And these issues are reflected in almost EVERYTHING at the moment. Particularly the celebrations of ignorance and excess which are percolating through so many aspects of society (the desperation to be popular/famous and the need to never be “sincere” but always to be “ironic” have, in many ways, become the norm after all).

        The current genres of music and metal music struggle with peer and pop-culture pressures and influences a lot more, particularly since recording and disseminating music has become easier due to the internet and technological advances, and these pressures are often to their detriment. Although one might say that our “voice” has gotten louder, it seems like the message has been lost and the undertones ignored so that the “surface” level is all that matters.

        And this is unfortunate for the “deathcore” genre in many ways, particularly when you look at some of the bands and compare them with their fans. There’s such a divide between them that i’m not surprised we’re seeing more bands moving into different sounds, often to the loss of much of their fan-base (rather than simply attempting bad cross-genre mixing to expand their appeal), as these bands don’t want to be associated with their fans.

        In essence there is “deathcore” played by “Bands” (it just happens to be the music they make) and there is “deathcore” played by “Deathcore Bands” (the ones who look and sound exactly like their fans and their influences, because that is all they know and all they want – an ever-decreasing circle of second-hand inspiration which allows them to promote ignorance and excess whilst grasping at fleeting popularity.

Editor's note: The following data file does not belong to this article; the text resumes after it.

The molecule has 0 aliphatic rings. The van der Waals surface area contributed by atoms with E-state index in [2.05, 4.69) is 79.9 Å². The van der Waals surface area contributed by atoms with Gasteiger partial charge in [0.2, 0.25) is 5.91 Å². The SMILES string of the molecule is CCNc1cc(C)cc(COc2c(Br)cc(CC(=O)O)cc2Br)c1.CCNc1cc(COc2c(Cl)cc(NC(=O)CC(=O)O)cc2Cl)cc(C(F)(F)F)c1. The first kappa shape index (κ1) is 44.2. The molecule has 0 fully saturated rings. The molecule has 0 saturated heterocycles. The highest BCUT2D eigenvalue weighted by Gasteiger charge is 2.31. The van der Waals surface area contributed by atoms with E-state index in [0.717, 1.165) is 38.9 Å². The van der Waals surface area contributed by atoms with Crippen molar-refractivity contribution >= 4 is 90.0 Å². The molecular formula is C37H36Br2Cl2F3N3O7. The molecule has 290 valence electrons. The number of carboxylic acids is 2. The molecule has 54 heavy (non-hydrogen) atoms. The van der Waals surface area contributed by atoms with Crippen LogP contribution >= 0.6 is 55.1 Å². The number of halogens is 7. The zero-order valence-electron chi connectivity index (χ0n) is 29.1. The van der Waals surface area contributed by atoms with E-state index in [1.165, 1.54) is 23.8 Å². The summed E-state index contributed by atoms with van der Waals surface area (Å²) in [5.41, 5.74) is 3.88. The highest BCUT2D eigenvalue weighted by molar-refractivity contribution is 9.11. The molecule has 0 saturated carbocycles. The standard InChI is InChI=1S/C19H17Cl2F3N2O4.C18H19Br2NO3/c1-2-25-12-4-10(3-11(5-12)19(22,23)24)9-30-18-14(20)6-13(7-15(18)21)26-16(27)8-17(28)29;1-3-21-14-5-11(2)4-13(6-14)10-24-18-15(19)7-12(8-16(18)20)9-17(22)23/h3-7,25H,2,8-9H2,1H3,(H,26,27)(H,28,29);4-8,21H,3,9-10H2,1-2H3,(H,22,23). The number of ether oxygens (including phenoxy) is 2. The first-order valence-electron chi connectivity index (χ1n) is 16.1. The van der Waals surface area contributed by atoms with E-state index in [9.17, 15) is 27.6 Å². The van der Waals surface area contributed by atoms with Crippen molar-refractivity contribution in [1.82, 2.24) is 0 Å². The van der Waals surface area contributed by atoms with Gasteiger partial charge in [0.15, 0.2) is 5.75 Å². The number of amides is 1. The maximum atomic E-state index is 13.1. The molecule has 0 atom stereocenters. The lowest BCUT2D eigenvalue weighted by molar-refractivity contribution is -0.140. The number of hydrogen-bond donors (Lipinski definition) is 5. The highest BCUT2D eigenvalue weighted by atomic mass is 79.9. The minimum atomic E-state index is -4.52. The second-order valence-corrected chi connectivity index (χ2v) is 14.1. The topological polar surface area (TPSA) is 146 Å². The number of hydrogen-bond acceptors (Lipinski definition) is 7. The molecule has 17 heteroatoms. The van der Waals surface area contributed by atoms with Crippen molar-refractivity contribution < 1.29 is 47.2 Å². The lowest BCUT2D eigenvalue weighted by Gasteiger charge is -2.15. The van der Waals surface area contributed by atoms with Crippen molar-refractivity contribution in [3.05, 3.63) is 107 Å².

If you look at the earlier generations of “deathcore” (and I don’t just mean the progenitors who spawned it, but also the 1st and 2nd wave bands) you’ll probably noticed that, generally, they don’t look too much different from other metal bands (apart from being generally younger) – however the 3rd waves, etc, all do indeed look like their crowd, there’s no divide, nothing to separate the artist fromt he masses. Its around this time that external, probably non-musical pressures really took their toll on the genre, with appearance and regurgitation dumbing down the developing sound. On the plus side the sound most likely IS still developing somewhere, however there has been a mass-explosion of bands (and of fans) very much interested in trends who do not see there as being any other way of working.

        Sorry about the rant. Food for thought though.

        • You sir are much better at getting your thoughts to words than myself as it would seem. The way I see much of the bad rap deathcore gets from the rest of the metal community, especially older more “developed” fans, is due to the public at large getting the most exposure to the “dumbed down” forms of metal that they themselves can’t tell apart from all the rest, thus making us all seem like neanderthals after all the time we’ve spent trying to convince them that our music is more than just noise. I remember reading a comment on Metalsucks one-time (I think it was concerning a Winds of Plague song) where the commentor said something to the effect of “I was enjoying that up until the bass-drop/breakdown ruined it”. I don’t understand how someone can let it ruin something they were otherwise enjoying and that is what inspired my earlier comment about people taking themselves too seriously.

          I hope that I got that out in a way that made somesort of sense and to Islander: I’m pretty sure I’ve heard banjo in metal sometime before, maybe even in my collection somewhere. When I come across it again I’ll let you know.

          Anyway, I’ve enjoyed the conversation. Where else can you talk about bass-drops, breakdowns, Soilent Green and banjos in one day?

  8. i know i’m two years late…but you guys just became one of my favorite blogs… what a great discussion this was